When all files have been tagged, select all entries in the right column once again and use the Remove button to clear the right column.

Tagging a Collection

To tag an entire collection, you could just drag the folder containing all the music files into Unmatched Files. If you try this, it could take quite some time for Picard to complete the matching process.

Unfortunately, Picard and MusicBrainz won't match every file. If your collection is missing ID3 tags, dropping your entire collection at once onto Unmatched Files will leave a lot of unmatched files and a potentially huge number of albums in the right column. If this is the first time you are tagging your collection, do it a few folders at a time, and process fringe music (e.g., soundtracks) in even smaller groups. If your collection already has some tagging, then dragging the top folder into Unmatched Files might be more successful.

In either case, it might be wise to make a complete copy of your collection before starting the tagging process, which will require large amounts of disk space. However, you'll be happy you did it if you run into errors in how the new files are named or tagged. By working on copies, you can always start over until you have Picard configured to produce the best results.


Picard works great on files that already have some tag information and works fairly well on those without any tags. It performed best with well-known artists and albums but had more trouble identifying movie soundtracks and couldn't recognize some of my classical albums at all. Picard also crashed when I tried to import my entire collection, so you might want to consider tagging a small set of album directories at a time.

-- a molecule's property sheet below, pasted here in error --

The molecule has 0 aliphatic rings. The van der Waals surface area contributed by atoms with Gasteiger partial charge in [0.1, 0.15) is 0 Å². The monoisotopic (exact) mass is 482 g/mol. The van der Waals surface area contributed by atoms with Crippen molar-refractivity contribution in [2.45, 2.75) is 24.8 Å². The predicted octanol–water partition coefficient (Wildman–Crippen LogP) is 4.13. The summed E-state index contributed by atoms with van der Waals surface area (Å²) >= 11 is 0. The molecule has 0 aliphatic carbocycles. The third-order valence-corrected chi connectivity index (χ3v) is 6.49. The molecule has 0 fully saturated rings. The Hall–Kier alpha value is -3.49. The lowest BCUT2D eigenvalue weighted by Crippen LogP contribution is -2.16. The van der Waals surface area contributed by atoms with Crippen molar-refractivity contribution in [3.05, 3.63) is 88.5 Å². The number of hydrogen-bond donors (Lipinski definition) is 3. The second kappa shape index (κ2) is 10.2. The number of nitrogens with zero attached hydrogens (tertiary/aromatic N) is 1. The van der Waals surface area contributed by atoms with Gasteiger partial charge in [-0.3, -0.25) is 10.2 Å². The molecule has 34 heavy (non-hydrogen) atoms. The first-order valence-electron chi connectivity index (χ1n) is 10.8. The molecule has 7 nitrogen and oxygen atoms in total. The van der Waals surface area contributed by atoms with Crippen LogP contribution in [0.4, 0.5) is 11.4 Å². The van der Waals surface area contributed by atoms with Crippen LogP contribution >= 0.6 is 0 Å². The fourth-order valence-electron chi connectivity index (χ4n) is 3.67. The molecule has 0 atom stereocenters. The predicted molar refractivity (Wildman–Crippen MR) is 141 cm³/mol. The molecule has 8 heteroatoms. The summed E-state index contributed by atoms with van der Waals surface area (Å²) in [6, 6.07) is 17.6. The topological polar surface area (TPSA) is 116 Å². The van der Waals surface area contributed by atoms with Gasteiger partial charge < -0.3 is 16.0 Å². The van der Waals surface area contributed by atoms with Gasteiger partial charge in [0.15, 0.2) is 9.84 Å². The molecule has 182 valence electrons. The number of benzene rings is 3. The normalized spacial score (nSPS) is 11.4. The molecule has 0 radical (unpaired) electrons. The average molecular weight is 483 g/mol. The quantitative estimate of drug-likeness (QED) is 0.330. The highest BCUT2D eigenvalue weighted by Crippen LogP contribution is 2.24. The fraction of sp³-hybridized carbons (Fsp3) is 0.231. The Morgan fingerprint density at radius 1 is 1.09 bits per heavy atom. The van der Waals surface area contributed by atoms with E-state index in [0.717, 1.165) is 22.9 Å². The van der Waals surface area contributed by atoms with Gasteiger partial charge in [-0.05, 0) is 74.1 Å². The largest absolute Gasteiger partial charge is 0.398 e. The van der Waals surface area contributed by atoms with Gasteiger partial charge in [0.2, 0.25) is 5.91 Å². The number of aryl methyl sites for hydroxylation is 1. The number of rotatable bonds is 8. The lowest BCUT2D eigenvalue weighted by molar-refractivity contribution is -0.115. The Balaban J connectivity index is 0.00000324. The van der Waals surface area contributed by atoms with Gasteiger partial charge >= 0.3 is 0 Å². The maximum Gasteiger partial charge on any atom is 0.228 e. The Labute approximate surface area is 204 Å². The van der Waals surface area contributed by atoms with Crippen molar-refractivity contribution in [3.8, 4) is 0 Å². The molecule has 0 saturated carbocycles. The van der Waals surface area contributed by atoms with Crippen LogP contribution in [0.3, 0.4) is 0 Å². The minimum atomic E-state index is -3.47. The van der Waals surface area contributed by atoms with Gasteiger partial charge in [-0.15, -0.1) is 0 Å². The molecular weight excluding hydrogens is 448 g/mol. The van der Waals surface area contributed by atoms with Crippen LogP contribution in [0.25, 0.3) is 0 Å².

Picard and MusicBrainz were fast in performing lookups over a cable-based network connection. I noticed a difference in basic functionality between the time I first tried Picard (January 2009) and the time I wrote this article. The old interface required that I use the Lookup button to open a web page on MusicBrainz. To choose the best match manually, I clicked on a green tagger button on the website, which then updated Picard.

The MusicBrainz green tagger buttons and Picard's Lookup button are still there, but Picard is now better at automatically searching, and the Lookup and tagger buttons are now only used in manual searches. This is probably an improvement with Picard 0.11, the version I used when writing this article.

Overall, I found Picard to be easy to use – especially given the way drag and drop allows for quickly matching files to MusicBrainz tag data.

The Author

Michael J. Hammel is a software engineer living with his wife, Brinda, and two Golden Retrievers in Colorado Springs, Colorado, USA. When he isn't working on grid systems or other geekery, he likes to play tennis, run his dogs around the park, drink tea with his wife, and wonder how his daughter is enjoying her first year of college. He has written more than 100 articles for numerous online and print magazines and is the author of three books on GIMP, the GNU Image Manipulation Program.